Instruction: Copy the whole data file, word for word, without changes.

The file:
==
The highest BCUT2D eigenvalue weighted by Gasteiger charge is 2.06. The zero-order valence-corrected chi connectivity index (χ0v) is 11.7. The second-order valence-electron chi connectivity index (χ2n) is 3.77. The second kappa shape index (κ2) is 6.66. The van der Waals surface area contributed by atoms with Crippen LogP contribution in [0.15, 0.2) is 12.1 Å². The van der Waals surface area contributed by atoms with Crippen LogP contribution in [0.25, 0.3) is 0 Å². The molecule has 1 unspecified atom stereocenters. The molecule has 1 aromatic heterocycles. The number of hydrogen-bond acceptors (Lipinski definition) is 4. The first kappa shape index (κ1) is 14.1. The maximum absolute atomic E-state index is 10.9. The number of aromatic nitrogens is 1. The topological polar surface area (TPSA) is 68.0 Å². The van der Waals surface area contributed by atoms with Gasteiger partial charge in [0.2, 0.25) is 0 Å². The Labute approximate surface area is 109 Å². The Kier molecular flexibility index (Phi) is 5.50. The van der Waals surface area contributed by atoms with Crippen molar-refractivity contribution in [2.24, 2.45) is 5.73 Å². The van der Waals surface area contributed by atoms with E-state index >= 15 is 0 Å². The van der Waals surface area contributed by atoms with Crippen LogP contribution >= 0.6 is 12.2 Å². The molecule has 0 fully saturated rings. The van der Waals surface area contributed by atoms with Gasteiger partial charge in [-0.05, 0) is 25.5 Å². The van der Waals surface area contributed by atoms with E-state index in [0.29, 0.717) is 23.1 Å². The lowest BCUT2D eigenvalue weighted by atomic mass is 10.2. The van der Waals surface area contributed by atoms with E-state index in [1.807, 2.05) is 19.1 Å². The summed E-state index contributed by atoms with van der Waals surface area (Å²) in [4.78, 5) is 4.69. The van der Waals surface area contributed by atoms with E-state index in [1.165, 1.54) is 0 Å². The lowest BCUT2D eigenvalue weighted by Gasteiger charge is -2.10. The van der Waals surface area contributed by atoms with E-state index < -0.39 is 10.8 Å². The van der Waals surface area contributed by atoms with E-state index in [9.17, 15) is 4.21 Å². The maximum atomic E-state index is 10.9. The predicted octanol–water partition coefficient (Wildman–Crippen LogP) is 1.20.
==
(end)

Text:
The highest BCUT2D eigenvalue weighted by Gasteiger charge is 2.06. The zero-order valence-corrected chi connectivity index (χ0v) is 11.7. The second-order valence-electron chi connectivity index (χ2n) is 3.77. The second kappa shape index (κ2) is 6.66. The van der Waals surface area contributed by atoms with Crippen LogP contribution in [0.15, 0.2) is 12.1 Å². The van der Waals surface area contributed by atoms with Crippen LogP contribution in [0.25, 0.3) is 0 Å². The molecule has 1 unspecified atom stereocenters. The molecule has 1 aromatic heterocycles. The number of hydrogen-bond acceptors (Lipinski definition) is 4. The first kappa shape index (κ1) is 14.1. The maximum absolute atomic E-state index is 10.9. The number of aromatic nitrogens is 1. The topological polar surface area (TPSA) is 68.0 Å². The van der Waals surface area contributed by atoms with Gasteiger partial charge in [0.2, 0.25) is 0 Å². The Labute approximate surface area is 109 Å². The Kier molecular flexibility index (Phi) is 5.50. The van der Waals surface area contributed by atoms with Crippen molar-refractivity contribution in [2.24, 2.45) is 5.73 Å². The van der Waals surface area contributed by atoms with E-state index >= 15 is 0 Å². The van der Waals surface area contributed by atoms with Crippen LogP contribution >= 0.6 is 12.2 Å². The molecule has 0 fully saturated rings. The van der Waals surface area contributed by atoms with Gasteiger partial charge in [-0.05, 0) is 25.5 Å². The van der Waals surface area contributed by atoms with E-state index in [0.29, 0.717) is 23.1 Å². The lowest BCUT2D eigenvalue weighted by atomic mass is 10.2. The van der Waals surface area contributed by atoms with E-state index in [1.807, 2.05) is 19.1 Å². The summed E-state index contributed by atoms with van der Waals surface area (Å²) in [4.78, 5) is 4.69. The van der Waals surface area contributed by atoms with E-state index in [1.165, 1.54) is 0 Å². The lowest BCUT2D eigenvalue weighted by Gasteiger charge is -2.10. The van der Waals surface area contributed by atoms with E-state index < -0.39 is 10.8 Å². The van der Waals surface area contributed by atoms with E-state index in [9.17, 15) is 4.21 Å². The maximum atomic E-state index is 10.9. The predicted octanol–water partition coefficient (Wildman–Crippen LogP) is 1.20.